Art Documentation

The official bulletin of the Art Libraries Society of North America, 1982-present.

Art Documentation is the official bulletin of the Art Libraries Society of North America, 1982-present. It includes articles and information relevant to art librarianship and visual resources curatorship. Since 1996, it has been published twice yearly (spring and fall). Art Documentation is published for ARLIS/NA by University of Chicago Press, which supports green open access for all of its journals. The subscription to Art Documentation is included as part of membership in ARLIS/NA.

Members-only Access

ARLIS/NA members may access Art Documentation electronically via a controlled access site:

Members-only Access to Art Documentation

Authors

Authors who wish to publish their work in Art Documentation should consult the Contributor Guidelines.

Authors may self-archive their own articles and make them freely available through institutional repositories after a one-year embargo. Authors may also post their articles in their published form on their personal or departmental web pages or personal social media pages, use the article in teaching or research presentations, provide single copies in print or electronic form to their colleagues, or republish the article in a subsequent work, subject to giving proper credit to the original publication of the article in Art Documentation, including reproducing the exact copyright notice as it appears in the journal.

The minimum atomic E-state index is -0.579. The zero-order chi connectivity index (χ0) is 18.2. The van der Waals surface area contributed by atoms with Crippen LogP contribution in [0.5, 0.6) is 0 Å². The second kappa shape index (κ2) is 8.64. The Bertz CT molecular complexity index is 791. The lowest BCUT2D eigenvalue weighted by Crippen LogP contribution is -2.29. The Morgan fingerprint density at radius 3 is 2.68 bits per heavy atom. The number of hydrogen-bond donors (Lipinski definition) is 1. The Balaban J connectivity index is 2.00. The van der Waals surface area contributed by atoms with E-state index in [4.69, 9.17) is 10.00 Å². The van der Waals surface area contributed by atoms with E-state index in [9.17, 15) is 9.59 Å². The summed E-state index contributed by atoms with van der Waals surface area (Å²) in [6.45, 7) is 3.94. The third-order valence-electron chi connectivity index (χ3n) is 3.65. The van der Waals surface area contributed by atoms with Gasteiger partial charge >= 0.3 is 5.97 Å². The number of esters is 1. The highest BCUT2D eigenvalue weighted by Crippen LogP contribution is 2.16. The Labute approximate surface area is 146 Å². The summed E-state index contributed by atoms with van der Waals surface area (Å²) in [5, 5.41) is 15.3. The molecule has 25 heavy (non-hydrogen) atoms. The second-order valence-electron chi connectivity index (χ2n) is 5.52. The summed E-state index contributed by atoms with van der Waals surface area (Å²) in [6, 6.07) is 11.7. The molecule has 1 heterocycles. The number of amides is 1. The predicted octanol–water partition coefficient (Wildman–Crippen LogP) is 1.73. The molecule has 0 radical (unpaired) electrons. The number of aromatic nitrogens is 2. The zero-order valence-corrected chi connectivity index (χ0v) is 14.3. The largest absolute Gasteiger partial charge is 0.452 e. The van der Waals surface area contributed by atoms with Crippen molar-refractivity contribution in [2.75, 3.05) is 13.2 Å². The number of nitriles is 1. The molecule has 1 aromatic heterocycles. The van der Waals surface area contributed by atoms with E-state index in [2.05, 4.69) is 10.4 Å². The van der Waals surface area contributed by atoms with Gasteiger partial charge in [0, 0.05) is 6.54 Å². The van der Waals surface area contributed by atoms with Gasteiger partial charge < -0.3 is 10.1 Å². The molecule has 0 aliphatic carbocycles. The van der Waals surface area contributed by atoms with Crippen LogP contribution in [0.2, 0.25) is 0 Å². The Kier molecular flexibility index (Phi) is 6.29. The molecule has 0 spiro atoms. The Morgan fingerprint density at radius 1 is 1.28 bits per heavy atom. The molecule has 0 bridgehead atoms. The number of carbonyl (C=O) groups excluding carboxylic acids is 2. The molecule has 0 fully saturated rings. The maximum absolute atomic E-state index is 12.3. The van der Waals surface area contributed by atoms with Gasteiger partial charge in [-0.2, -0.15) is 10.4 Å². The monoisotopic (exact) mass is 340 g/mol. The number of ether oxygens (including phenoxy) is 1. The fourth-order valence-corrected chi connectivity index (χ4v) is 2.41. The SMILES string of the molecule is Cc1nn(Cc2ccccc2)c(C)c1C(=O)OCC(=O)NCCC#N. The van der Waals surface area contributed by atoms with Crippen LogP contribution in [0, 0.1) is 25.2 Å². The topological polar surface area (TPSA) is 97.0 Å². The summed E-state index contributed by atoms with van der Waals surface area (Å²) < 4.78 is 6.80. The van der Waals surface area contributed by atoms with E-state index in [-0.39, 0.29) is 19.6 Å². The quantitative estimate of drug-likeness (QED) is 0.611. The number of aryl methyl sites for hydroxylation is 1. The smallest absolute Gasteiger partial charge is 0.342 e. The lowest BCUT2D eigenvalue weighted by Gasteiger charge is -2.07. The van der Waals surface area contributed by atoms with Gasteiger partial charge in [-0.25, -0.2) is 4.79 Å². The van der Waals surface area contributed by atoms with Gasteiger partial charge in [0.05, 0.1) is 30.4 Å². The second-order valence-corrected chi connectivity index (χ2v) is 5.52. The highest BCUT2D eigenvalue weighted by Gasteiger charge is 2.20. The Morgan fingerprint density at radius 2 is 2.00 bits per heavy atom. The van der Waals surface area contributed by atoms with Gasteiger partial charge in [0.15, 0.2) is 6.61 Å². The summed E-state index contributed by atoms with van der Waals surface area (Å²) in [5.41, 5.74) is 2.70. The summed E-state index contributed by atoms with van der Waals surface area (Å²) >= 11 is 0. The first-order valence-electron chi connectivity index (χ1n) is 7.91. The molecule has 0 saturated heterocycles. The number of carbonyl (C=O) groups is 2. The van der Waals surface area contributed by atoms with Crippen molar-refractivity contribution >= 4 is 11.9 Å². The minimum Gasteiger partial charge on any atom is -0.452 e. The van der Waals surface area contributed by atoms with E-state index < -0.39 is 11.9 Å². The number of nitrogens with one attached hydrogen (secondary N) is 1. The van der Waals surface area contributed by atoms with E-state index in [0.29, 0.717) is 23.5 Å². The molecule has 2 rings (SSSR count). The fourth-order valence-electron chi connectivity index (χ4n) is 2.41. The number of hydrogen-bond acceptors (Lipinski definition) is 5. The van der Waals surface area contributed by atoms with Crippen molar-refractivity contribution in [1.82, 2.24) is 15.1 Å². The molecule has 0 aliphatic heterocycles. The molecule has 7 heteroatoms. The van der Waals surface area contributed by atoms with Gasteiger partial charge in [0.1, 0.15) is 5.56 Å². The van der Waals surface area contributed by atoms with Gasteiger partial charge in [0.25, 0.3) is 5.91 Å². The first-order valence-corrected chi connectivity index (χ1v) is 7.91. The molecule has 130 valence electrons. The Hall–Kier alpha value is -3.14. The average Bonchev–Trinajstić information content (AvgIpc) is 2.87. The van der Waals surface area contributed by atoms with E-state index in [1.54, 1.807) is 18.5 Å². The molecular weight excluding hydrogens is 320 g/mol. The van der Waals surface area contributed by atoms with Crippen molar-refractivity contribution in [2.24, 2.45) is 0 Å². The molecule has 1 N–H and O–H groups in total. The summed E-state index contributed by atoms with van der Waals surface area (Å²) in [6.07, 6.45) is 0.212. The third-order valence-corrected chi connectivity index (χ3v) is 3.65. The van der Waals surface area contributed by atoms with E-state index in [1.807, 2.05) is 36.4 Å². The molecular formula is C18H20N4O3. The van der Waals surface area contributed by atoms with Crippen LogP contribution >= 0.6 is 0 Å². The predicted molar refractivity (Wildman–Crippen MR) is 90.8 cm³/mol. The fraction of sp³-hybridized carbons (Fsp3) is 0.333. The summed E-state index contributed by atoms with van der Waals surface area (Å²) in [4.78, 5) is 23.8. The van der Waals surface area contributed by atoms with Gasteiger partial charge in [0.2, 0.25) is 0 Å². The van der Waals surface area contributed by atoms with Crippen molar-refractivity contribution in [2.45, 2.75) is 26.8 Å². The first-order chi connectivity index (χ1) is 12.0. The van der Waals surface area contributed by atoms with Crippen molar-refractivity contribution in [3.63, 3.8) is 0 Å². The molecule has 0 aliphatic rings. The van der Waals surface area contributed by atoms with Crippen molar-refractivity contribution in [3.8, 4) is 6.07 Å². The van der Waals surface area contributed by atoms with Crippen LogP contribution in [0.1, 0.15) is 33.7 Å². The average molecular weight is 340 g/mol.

Non-member Access to Journal

To purchase individual issues please contact University of Chicago Press customer service online; by email at subscriptions@press.uchicago.edu; or via the phone at +1 877-705-1878 (toll-free, U.S. & Canada), or +1 773-753-3347 (International).

Tables of Contents

To search Art Documentation contents 1982-present, visit the journal home page with the University of Chicago Press.

2022: Volume 41

Issue 1 / Spring

2021: Volume 40

Issue 1 / Spring
Issue 2 / Fall

2020: Volume 39

Issue 1 / Spring
Issue 2 / Fall

2019: Volume 38

Issue 1 / Spring
Issue 2 / Fall

2018: Volume 37

Issue 1 / Spring
Issue 2 / Fall

2017: Volume 36

Issue 1 / Spring
Issue 2 / Fall

2016: Volume 35

Issue 1 / Spring
Issue 2 / Fall

2015: Volume 34

Issue 1 / Spring
Issue 2 / Fall

2014: Volume 33

Issue 1 / Spring
Issue 2 / Fall

2013: Volume 32

Issue 1 / Spring
Issue 2 / Fall

2012: Volume 31

Issue 1 / Spring
Issue 2 / Fall

2011: Volume 30

Issue 1 / Spring
Issue 2 / Fall

2010: Volume 29

Issue 1 / Spring
Issue 2 / Fall

2009: Volume 28

Issue 1 / Spring
Issue 2 / Fall

2008: Volume 27